Kar Tr/Shutterstock
Source: Kar Tr/Shutterstock

Roberto, a 23-year-old college student, was nervous. This was his first therapy session and he had no idea what to expect. After I introduced myself and discussed the basics of the therapeutic relationship, I asked why he’d come to see me. He reluctantly told me, “I’m having problems with my girlfriend. Sexually, I mean. She’s really hot, and I really care about her, but I’m having trouble getting aroused. It’s so bad that I’m actually making up excuses to not have sex. And I really don’t know what’s wrong. I’m fine when I look at porn, but then, when she’s right there in front of me, I can’t get an erection to save my life. And if I do, it doesn’t last. It’s humiliating, and I’m really depressed about it. I’m actually thinking about breaking up with her just so I don’t have to feel this way.”

After further gentle questioning, Roberto admitted that he was watching porn two to three hours per day. “I go online after classes to unwind, mostly because I’m stressed out and anxious about school and some other things, like my relationship.” He also stated that his porn use started when he was 14. “My dad got out of prison right around them, and he was really angry. He was drunk all the time and yelling at my mom, so I would go in my room and lock the door and lose myself in porn for a few hours as a way to not hear or feel what was happening.” 

At this point, it was clear to me, based on evolving research and years of clinical experience, that Roberto’s porn use, which he engaged in more for emotional regulation than sexual pleasure, was a likely driver of his sexual dysfunction, his relationship struggles, and his depression. Certainly there were other issues to deal with, particularly the unresolved childhood trauma surrounding his father. But his escapist compulsivity with online pornography needed to be addressed first, as it was clearly and directly linked to his most pressing issues.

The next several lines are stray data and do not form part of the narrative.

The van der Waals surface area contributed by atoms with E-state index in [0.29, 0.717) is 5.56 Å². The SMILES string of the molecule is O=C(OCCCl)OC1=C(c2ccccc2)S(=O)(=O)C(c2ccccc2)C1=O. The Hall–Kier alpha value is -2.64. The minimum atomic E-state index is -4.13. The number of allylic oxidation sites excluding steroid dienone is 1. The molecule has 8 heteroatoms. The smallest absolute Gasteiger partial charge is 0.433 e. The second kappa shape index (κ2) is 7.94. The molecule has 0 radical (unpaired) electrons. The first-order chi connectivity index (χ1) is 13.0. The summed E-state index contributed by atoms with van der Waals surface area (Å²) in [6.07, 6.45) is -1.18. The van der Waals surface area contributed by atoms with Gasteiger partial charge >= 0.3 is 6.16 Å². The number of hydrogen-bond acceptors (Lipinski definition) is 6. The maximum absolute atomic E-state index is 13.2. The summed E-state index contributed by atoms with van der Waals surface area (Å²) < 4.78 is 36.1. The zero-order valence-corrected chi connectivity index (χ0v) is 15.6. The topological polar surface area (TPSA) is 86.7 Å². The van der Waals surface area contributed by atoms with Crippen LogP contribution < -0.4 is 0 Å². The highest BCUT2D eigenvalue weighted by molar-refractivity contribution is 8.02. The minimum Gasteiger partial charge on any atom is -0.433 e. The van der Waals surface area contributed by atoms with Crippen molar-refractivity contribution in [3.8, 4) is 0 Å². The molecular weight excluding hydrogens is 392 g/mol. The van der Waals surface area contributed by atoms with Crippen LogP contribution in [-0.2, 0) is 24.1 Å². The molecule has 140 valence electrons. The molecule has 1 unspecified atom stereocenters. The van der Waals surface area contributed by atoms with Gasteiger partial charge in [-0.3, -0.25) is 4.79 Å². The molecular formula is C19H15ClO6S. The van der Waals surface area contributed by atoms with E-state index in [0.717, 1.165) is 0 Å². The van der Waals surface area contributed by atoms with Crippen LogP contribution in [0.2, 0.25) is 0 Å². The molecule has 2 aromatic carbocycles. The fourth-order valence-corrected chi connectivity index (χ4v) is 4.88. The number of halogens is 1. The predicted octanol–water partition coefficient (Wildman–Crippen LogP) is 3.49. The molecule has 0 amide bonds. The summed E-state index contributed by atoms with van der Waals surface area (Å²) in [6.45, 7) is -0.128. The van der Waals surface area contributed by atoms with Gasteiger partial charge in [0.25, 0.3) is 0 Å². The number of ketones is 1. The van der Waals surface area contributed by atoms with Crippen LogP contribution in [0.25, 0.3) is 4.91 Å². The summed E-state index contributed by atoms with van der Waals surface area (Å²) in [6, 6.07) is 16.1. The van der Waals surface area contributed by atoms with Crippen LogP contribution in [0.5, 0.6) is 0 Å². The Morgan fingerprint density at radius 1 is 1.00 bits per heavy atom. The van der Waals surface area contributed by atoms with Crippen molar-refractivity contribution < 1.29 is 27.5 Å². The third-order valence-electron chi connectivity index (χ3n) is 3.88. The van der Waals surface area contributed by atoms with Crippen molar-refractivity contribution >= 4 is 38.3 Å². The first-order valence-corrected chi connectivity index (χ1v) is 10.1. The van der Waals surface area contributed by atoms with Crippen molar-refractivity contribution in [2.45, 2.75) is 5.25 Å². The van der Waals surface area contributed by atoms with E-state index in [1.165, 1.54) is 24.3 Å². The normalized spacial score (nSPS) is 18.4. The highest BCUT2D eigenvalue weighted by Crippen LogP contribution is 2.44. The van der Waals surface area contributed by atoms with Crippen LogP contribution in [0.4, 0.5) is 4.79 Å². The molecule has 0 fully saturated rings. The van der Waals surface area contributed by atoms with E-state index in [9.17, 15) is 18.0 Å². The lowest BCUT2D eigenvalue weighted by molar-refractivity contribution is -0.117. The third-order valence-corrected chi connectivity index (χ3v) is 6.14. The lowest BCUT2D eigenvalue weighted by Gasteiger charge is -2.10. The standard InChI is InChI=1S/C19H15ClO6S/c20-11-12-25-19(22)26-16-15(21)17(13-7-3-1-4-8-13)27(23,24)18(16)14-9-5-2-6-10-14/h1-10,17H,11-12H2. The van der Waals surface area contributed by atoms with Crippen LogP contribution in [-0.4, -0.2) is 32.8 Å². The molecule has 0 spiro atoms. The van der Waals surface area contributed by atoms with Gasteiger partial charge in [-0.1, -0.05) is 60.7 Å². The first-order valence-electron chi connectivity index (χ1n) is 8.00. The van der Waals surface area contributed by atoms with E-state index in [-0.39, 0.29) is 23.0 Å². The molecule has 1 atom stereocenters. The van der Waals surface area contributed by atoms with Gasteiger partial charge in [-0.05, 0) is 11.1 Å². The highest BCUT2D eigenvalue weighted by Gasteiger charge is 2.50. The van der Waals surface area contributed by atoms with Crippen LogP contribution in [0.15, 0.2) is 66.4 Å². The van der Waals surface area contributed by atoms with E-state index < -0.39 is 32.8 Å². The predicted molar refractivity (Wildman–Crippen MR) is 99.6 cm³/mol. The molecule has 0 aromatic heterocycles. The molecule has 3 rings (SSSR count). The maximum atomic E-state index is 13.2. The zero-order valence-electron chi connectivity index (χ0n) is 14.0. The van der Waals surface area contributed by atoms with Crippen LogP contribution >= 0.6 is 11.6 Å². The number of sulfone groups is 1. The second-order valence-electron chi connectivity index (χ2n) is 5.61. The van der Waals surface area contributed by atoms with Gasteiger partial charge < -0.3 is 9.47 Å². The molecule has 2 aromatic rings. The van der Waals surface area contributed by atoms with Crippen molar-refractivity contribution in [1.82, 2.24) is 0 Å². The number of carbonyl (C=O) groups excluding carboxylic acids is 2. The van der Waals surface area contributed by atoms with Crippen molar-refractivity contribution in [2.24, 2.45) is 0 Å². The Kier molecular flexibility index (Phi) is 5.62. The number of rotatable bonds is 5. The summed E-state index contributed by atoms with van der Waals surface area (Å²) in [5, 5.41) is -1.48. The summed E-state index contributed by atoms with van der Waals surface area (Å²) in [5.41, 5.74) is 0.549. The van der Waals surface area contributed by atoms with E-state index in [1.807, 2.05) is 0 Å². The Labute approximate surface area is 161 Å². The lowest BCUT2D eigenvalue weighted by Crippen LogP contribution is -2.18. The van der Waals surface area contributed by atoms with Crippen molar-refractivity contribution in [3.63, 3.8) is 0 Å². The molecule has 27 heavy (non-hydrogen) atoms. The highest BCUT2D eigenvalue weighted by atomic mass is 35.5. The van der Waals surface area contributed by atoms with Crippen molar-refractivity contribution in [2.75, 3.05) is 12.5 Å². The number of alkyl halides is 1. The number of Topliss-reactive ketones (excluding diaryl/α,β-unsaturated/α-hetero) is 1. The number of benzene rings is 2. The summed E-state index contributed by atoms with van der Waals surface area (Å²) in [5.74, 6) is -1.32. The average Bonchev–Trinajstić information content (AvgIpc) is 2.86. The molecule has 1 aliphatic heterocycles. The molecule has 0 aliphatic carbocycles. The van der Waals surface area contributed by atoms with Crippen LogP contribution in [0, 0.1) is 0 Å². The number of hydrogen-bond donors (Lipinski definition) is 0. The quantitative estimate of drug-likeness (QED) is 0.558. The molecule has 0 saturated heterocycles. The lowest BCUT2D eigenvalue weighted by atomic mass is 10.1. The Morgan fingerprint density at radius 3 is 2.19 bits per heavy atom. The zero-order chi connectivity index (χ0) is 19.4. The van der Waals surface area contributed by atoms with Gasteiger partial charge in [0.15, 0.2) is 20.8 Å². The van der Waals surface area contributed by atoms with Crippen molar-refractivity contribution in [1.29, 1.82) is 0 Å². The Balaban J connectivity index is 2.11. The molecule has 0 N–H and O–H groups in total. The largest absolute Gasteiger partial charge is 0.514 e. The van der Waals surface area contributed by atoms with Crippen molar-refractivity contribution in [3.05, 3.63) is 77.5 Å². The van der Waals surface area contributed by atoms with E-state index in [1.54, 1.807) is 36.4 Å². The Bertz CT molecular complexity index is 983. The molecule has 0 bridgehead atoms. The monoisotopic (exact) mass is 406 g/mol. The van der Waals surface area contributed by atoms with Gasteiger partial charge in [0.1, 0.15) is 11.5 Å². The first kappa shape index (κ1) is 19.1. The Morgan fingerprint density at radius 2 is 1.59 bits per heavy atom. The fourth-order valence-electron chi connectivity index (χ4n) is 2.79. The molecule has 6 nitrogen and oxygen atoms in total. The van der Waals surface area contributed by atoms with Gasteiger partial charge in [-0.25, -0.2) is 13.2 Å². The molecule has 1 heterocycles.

New Research

Physically healthy young men like Roberto appear in therapy offices more and more frequently, and clinical experience suggests that their extensive use of pornography—especially the unending, constantly changing array on the Internet—may be a primary cause of their presenting issues. We now see research that confirms this. The most recent study, looking at French men age 18 and older, examines usage patterns, motivations for use, and possible effects of online sexual activity, and reaches three important conclusions:

  1. Porn use is by far the most common online sexual activity for adult males, engaged in by 99% of the study’s 434 participants.
  2. Men who engage in online sexual activities for temporary emotional escape are significantly more likely to experience related negative consequences.